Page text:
Permission to be authentic

I hope this is an honest space. I’ve spent too much of my life being dishonest about how I’m doing, and have no more patience for it. It’s exhausting. It’s hindering for growth.

I think there are fewer greater gifts we can give each other besides giving one other permission to be authentic; maybe this space is a little gift to myself, an act of self care.

I realize it’s a huge risk, being vulnerable where anyone could see it, critique it, love it, hate it, ignore it.

And maybe it’s just something about being awake early in the morning and realizing that I really am an ocean away from my friends and family. But I’m revisiting a lot of questions today.

What do you do when the heavy weights of anxiety and insecurity feel especially burdensome? Where do you go when the problem isn’t your enviornment but something in your being, when your Christian joy feels absent? When you just feel lonely?

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Yesterday morning I walked over to The Canvas, a coffee shop and community art center on the corner of Hanbury and Brick Lane. And it was so nice sitting by the window, watching people going about their lives, and reading about the new East End culture, the history of how this place came to be a mash-up of aspiring yuppies, a working white middle class, and Bangladeshis.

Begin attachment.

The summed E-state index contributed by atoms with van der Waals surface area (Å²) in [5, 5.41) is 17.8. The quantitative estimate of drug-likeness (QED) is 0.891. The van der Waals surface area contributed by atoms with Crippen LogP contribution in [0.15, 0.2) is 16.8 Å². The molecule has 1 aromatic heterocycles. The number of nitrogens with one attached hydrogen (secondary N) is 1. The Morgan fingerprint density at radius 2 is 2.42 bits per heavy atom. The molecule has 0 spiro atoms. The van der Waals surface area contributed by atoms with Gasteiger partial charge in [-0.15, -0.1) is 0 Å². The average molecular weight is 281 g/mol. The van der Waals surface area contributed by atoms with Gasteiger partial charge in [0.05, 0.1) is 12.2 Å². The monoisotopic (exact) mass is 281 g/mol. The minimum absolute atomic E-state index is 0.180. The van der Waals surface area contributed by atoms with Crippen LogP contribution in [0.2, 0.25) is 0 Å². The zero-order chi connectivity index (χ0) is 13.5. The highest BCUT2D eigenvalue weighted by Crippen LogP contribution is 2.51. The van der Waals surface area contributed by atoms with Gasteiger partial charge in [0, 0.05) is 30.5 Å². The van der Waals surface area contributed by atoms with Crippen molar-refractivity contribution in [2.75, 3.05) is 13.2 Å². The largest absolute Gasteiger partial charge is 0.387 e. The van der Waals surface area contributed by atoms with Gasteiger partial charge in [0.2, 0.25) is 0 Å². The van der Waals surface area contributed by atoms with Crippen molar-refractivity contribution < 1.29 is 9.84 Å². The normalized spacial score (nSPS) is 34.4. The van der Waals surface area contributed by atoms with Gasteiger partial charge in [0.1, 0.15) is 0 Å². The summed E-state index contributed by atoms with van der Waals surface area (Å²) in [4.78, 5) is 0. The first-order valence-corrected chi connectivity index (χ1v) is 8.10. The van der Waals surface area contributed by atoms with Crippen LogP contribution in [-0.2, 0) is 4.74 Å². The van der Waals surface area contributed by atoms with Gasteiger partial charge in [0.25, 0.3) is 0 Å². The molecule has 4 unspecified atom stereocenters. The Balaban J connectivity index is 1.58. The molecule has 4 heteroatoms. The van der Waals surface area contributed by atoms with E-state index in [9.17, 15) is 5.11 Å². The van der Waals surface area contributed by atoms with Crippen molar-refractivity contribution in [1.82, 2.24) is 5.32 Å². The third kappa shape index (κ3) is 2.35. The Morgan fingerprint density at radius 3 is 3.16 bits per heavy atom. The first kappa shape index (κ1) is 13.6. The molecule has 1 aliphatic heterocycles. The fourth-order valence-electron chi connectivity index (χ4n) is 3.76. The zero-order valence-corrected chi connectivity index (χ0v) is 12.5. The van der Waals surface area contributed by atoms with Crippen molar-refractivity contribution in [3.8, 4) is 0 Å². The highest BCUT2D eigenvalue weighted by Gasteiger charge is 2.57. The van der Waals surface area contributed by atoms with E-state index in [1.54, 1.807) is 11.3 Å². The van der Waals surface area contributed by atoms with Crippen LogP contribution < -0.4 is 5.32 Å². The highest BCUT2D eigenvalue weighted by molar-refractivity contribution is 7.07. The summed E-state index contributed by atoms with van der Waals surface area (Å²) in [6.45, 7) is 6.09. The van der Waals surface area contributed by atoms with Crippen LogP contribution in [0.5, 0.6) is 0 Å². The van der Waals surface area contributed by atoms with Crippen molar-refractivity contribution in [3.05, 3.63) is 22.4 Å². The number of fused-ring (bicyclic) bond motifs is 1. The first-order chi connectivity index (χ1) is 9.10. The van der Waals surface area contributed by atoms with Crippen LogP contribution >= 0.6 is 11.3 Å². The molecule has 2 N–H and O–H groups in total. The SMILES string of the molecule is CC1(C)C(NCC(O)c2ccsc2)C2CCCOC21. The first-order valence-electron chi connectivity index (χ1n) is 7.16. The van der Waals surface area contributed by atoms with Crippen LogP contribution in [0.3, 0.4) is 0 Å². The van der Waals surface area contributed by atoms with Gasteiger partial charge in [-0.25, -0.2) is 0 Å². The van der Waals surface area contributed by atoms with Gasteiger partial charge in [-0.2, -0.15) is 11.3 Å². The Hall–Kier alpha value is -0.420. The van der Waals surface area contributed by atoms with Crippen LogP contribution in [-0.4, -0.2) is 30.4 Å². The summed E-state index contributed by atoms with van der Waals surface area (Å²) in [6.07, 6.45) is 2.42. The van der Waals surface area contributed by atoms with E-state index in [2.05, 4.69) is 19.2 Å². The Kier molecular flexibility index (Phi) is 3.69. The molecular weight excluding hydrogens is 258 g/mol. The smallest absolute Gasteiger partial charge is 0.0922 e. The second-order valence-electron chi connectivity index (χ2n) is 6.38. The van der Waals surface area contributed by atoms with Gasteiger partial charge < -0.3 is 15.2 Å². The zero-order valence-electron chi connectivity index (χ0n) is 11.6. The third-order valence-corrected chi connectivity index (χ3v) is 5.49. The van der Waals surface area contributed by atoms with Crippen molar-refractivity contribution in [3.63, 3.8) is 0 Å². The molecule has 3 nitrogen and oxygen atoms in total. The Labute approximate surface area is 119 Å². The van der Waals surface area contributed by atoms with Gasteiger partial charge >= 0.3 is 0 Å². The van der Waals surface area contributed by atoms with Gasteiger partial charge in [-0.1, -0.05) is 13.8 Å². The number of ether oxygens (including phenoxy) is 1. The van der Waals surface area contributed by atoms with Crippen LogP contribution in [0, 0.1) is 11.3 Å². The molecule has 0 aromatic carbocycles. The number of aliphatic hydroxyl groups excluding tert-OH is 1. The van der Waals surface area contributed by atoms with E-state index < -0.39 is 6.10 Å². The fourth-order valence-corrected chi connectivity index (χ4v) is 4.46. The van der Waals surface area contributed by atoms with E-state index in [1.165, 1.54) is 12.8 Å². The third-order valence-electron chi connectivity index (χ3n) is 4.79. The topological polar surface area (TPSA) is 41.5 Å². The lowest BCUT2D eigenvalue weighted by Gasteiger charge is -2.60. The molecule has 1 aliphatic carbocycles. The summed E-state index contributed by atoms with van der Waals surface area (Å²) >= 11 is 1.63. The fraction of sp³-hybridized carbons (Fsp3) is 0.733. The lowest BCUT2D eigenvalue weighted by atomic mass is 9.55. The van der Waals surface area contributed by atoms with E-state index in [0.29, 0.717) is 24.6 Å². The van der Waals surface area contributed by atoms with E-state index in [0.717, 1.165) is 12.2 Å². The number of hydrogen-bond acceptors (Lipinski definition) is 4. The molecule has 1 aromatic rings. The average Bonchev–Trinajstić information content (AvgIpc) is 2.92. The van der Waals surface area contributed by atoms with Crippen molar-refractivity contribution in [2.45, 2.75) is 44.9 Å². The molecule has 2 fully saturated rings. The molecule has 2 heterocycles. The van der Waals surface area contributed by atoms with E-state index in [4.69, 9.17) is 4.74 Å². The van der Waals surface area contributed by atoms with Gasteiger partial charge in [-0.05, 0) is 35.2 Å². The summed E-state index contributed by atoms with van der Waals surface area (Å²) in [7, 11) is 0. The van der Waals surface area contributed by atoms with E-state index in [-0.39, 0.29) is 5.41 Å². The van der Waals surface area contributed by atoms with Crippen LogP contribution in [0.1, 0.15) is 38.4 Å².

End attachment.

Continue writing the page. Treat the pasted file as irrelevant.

Every wall in the café has a different question printed on it and handwritten answers covering the space beneath it. I wrote a few things on the wall in grey marker, about things that are important to me, like Mumford & Sons’ Sigh No More album and Marcus Zusak’s The Book Thief.

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And reading the answers of people that had come here before me made my heart swell up a little bit with a kind of solidarity with strangers who have left a permanet evidence of their existence. Basically, it was a whole room full of tangible “This is the place where I…”

Here in London, British people say, “Are you alright?” in an informal greeting sort of way, much like we use “How are you?” in the States. In a way that isn’t actually looking for answer. Really though, are you actually alright?

I’m never quite sure how to end these posts, because this is a conversation that I’m still having, one without answers or concrete conclusions. Friends, let’s try to give each other permission to be authentic.

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